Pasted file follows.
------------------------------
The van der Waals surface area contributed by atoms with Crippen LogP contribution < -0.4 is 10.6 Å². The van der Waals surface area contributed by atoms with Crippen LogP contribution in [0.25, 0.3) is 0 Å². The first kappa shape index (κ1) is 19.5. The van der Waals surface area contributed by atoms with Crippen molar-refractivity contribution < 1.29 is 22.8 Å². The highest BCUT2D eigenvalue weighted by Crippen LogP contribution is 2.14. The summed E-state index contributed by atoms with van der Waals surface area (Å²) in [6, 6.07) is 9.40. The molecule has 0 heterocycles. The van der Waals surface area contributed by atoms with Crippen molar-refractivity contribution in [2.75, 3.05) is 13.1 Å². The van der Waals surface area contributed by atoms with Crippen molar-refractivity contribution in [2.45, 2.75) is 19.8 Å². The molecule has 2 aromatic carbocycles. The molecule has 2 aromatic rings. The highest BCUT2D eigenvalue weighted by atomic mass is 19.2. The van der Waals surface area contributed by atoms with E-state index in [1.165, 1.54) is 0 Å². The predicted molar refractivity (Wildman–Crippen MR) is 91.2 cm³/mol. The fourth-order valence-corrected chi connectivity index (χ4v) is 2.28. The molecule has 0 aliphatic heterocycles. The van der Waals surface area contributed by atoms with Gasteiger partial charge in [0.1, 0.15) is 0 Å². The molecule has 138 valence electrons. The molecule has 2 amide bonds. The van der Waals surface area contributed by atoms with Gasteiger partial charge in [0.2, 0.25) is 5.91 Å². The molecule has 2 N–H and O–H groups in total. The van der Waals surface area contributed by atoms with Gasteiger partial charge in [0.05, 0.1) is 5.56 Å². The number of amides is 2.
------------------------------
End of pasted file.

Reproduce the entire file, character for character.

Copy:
The van der Waals surface area contributed by atoms with Crippen LogP contribution < -0.4 is 10.6 Å². The van der Waals surface area contributed by atoms with Crippen LogP contribution in [0.25, 0.3) is 0 Å². The first kappa shape index (κ1) is 19.5. The van der Waals surface area contributed by atoms with Crippen molar-refractivity contribution < 1.29 is 22.8 Å². The highest BCUT2D eigenvalue weighted by Crippen LogP contribution is 2.14. The summed E-state index contributed by atoms with van der Waals surface area (Å²) in [6, 6.07) is 9.40. The molecule has 0 heterocycles. The van der Waals surface area contributed by atoms with Crippen molar-refractivity contribution in [2.75, 3.05) is 13.1 Å². The van der Waals surface area contributed by atoms with Crippen molar-refractivity contribution in [2.45, 2.75) is 19.8 Å². The molecule has 2 aromatic carbocycles. The molecule has 2 aromatic rings. The highest BCUT2D eigenvalue weighted by atomic mass is 19.2. The van der Waals surface area contributed by atoms with E-state index in [1.165, 1.54) is 0 Å². The predicted molar refractivity (Wildman–Crippen MR) is 91.2 cm³/mol. The fourth-order valence-corrected chi connectivity index (χ4v) is 2.28. The molecule has 0 aliphatic heterocycles. The van der Waals surface area contributed by atoms with Gasteiger partial charge in [0.1, 0.15) is 0 Å². The molecule has 138 valence electrons. The molecule has 2 amide bonds. The van der Waals surface area contributed by atoms with Gasteiger partial charge in [0.2, 0.25) is 5.91 Å². The molecule has 2 N–H and O–H groups in total. The van der Waals surface area contributed by atoms with Gasteiger partial charge in [0.05, 0.1) is 5.56 Å². The number of amides is 2.